They’d get there. And his wound hadn’t been agitated so badly; it wasn’t much worse now, he thought, than it had been this morning. His feet hurt worse; my soul for a good pair of boots. For any pair.

Najif came back with a tray of food, bread and goat cheese and olives and dried meat, and a jug of wine. He set the tray down on the small table between the room’s two mattresses. Ashford poured himself a cup of the wine and gulped it down, it was the sourest thing he’d ever tasteed but that didn’t matter right now. He poured another cup and reached for one of the pieces of meat.

Tell me about where we are going,” said Najif, sitting down and cutting off a slice of goat cheese with the belt knife. “Tell me about the United States.”

Later,” said Ashford. “For now; do you think we’re safe here? We’re only seven miles away from the port.”

We’re a day’s walk,” Najif said. “Distance is different here than on the sea; seven miles is further because it takes longer. It should be smooth until we reach the border. I think the border is quiet right now, but sometimes it flares up. Constantinople is massing for another war, you know. We’ll be out of the mountains by tomorrow midday, I think. We can go faster then.”

Any chance we can buy some transport?”

Najif shook his head.

Not if we also want to buy our ship tickets for a thousand miles. Perhaps we can get a ride, if we’re lucky.”

The further we are from those bastards, the luckier we are,” said Ashford. “And preferably the sooner we’re out of Turkish territory and into Greek. I know from ship Intelligence that some of these local militaries have radio communications.”

I think you might be starting to be becoming overly paranoid in that,” said Najif. “The Governor’s customs men are one group; the Army is another; they’re less corrupt and they answer directly to Constantinople. We’re out of Kyrenia; I don’t think we have a great deal more to worry about than the usual dangers, unless we’re unlucky.”

Two days ago I didn’t think my ship had a great deal more to worry about than the usual dangers,” said Ashford. “And she got unlucky, remember? The same bad luck is still hanging around, and you told me the rumor that they were looking for Americans. I’ll feel safe at Gibraltar and not before.”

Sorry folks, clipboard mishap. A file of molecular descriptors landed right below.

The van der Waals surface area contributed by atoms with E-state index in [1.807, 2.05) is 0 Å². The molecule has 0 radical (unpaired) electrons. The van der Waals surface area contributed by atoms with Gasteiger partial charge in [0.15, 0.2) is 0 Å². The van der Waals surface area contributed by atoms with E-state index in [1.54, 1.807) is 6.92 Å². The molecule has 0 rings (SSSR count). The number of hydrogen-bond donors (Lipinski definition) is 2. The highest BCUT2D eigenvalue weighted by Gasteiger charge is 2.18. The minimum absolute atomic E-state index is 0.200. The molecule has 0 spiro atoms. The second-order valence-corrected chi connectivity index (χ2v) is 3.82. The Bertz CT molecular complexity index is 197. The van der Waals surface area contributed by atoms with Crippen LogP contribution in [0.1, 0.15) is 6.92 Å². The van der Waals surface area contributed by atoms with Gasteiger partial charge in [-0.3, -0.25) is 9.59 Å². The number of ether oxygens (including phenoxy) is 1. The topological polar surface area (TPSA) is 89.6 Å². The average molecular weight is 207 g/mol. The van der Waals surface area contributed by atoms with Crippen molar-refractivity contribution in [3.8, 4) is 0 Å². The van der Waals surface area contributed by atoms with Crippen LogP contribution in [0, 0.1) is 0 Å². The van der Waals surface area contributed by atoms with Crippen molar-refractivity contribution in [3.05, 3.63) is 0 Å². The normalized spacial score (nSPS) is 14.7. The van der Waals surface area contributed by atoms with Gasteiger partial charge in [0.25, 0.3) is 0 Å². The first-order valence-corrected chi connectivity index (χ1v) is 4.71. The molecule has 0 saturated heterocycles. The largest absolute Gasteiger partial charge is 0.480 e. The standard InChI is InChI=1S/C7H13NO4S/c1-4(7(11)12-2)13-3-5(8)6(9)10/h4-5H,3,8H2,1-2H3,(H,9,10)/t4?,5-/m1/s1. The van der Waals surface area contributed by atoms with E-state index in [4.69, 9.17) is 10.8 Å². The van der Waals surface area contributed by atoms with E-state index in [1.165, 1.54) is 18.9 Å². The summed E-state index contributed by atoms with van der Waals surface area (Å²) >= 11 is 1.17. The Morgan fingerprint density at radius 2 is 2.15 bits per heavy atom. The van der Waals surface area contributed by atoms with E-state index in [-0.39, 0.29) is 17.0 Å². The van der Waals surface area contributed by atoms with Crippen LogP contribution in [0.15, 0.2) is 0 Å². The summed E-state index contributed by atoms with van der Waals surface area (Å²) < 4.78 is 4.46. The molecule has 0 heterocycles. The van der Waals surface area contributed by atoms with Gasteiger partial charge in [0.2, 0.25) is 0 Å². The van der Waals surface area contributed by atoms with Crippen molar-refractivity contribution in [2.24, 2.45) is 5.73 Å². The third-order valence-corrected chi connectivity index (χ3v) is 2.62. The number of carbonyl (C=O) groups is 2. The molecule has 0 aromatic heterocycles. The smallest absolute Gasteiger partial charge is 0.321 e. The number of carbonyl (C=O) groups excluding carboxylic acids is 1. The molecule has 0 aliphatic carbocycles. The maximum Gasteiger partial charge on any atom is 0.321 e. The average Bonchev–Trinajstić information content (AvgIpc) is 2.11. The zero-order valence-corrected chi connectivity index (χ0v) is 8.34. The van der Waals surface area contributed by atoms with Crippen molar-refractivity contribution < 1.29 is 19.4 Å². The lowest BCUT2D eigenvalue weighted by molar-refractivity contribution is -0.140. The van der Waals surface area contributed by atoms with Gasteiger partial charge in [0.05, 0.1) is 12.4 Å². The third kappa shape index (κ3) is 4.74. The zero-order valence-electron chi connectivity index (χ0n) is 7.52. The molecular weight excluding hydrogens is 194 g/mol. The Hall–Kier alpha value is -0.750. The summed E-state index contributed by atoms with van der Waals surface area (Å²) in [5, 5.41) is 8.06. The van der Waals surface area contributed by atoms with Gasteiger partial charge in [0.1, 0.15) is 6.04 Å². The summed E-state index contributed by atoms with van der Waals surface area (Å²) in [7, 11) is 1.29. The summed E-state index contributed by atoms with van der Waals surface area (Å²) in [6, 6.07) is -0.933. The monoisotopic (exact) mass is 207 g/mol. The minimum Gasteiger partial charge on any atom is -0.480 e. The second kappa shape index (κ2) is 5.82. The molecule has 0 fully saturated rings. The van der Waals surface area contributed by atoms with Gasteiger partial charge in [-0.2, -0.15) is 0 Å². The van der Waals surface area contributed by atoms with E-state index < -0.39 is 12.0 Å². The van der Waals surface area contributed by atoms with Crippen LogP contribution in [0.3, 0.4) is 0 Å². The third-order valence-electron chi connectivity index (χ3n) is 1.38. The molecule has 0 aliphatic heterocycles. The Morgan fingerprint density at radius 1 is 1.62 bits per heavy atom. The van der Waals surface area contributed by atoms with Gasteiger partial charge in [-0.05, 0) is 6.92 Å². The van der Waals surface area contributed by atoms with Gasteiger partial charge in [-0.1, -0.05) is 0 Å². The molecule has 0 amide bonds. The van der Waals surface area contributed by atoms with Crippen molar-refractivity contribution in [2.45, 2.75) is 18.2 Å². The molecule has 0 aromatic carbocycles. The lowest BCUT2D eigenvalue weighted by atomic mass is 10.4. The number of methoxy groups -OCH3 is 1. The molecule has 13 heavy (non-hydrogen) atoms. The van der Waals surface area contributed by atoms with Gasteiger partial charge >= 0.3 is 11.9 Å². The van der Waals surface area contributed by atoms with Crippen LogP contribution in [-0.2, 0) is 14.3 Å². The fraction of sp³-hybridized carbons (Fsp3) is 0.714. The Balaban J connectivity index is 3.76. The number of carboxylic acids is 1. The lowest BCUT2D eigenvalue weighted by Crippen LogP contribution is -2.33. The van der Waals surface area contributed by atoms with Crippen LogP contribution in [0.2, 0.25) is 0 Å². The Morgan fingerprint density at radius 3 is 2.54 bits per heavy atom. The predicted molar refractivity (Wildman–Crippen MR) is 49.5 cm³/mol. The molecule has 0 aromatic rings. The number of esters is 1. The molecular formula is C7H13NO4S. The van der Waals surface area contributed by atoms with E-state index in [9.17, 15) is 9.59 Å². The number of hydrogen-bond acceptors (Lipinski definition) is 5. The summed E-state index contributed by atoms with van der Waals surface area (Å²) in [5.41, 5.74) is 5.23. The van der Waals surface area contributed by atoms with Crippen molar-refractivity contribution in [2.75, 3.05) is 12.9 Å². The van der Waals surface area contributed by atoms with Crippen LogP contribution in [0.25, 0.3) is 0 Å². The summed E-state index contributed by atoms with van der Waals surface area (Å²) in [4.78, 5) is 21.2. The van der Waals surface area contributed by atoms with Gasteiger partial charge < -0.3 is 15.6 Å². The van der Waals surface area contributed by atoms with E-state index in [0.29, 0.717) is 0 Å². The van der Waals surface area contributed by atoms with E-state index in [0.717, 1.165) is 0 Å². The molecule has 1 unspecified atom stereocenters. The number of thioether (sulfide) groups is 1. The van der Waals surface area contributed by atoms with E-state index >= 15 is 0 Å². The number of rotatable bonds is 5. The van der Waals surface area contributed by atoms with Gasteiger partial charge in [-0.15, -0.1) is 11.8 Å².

You’re becoming overly paranoid in that,” said Najif again, but this time he didn’t seem to mean it as much.

***

The ship was called the Woodrow Wilson?”

Yes.” Gasping, the prisoner let some blood drool through the smashed wreckage of what had been his front teeth. “I said. Heavy cruiser. Peacemaker-class. Twelve thousand tons. Outta Charleston, Carolina.”

You told me all that earlier. I’m bored.”

A knife descended, made its cut with a surgeon’s precision. Screams. A wet thud in the aluminum trash bin. Alcohol splashed on the injury.

You have another eye remaining. You may yet see Charleston, South Carolina with it. How was she armed?”

Gasping, panting. He tried to hold back screams and say what the man wanted to hear. Say the truth; maybe he’d keep his other nut if he didn’t lie again.

The knife descended again.

Three batteries; fore was two six-inch guns and two four-inchers. Aft was triple four-inchers. Twelve twenty-millimeter boatsinkers on deck mounts.”

He gasped. Heavily. The knife stayed where it was. For a few seconds. Then descended towards his right hand, which was manacled in place. Three fingernails and four fingertips remained.

Some of the boatkillers could be used for anti-air if needed. Had two thirty-foot cutters, capable of short-range independent operations, each had two twenty-mms. No rockets or torpedoes.”

Not much of a heavy cruiser,” said an observer.

The man remained silent. Thank God they’d only got him. No; not thank God. Maybe if he hadn’t been the only stupid one, they’d be leaving him alone a little. No; they’d be torturing them in front of each other.

He was already telling them what they wanted! They didn’t need to hurt him any more! He’d learned!

The knife moved towards his hand.

The officer asked you a question,” said the man who held it.

Oh! Oh! I’m sorry!” He restrained the urge to blubber. That would mean pain. Talk. Not much of a heavy cruiser. Talk about that, then. Elaborate on that and keep the rest of his fingers.

Not meant as one. Armed like a light cruiser, yes. The extra tonnage goes to ammo storage, fuel storage, provisions. Trade off firepower for more range. Can operate on extended tours of duty without external support. That’s what they’re for. But they’ve got the tonnage. Classed as heavy. Really only more of a light. They use the cutters for chasing stuff. Cutters were the fast ones.”

The Atlantic United States Navy has four Peacemaker-class heavy cruisers in service,” said a second observer. “Two more are being built, we understand. They have a crew of six hundred and thirty, including a forty-five man Marine complement. How many crewmen does the unlamented ship have now?”

Seven, goddamn it! Seven! I said seven!”

You said there were eight, earlier.” The knife descended. Screams. Scraping bone. Blood. Louder screams. Something thick and rubber was shoved between the man’s teeth and he hyperventilated briefly. The cutting board tilted and the top joint of a ring finger slid into the trash. The hyperventilation came to a ragged conclusion when the knife began to slowly draw blood on the second joint.

Seven! Seven of us and the lieutenant but I don’t know where he is!”

A lieutenant,” said the first observer to the second.

A lieutenant,” the man with the knife said.

His name’s Ashfour; no, Ashford! Ashford, Ashford. Peter or Paul Ashford. Ship’s assistant purser. They put him in charge of the buying party. Mid twenties. This’s his first cruise. Brown-blond hair, not a big guy, not a smart guy, just a pretty boy doing his time `cause he saw the flag and had an urge. He was a Beacon Hill staff puke until this cruise. Lieutenant junior-grade; junior, not senior. Annapolis. He was assistant to the purser. REMF. From Beacon—”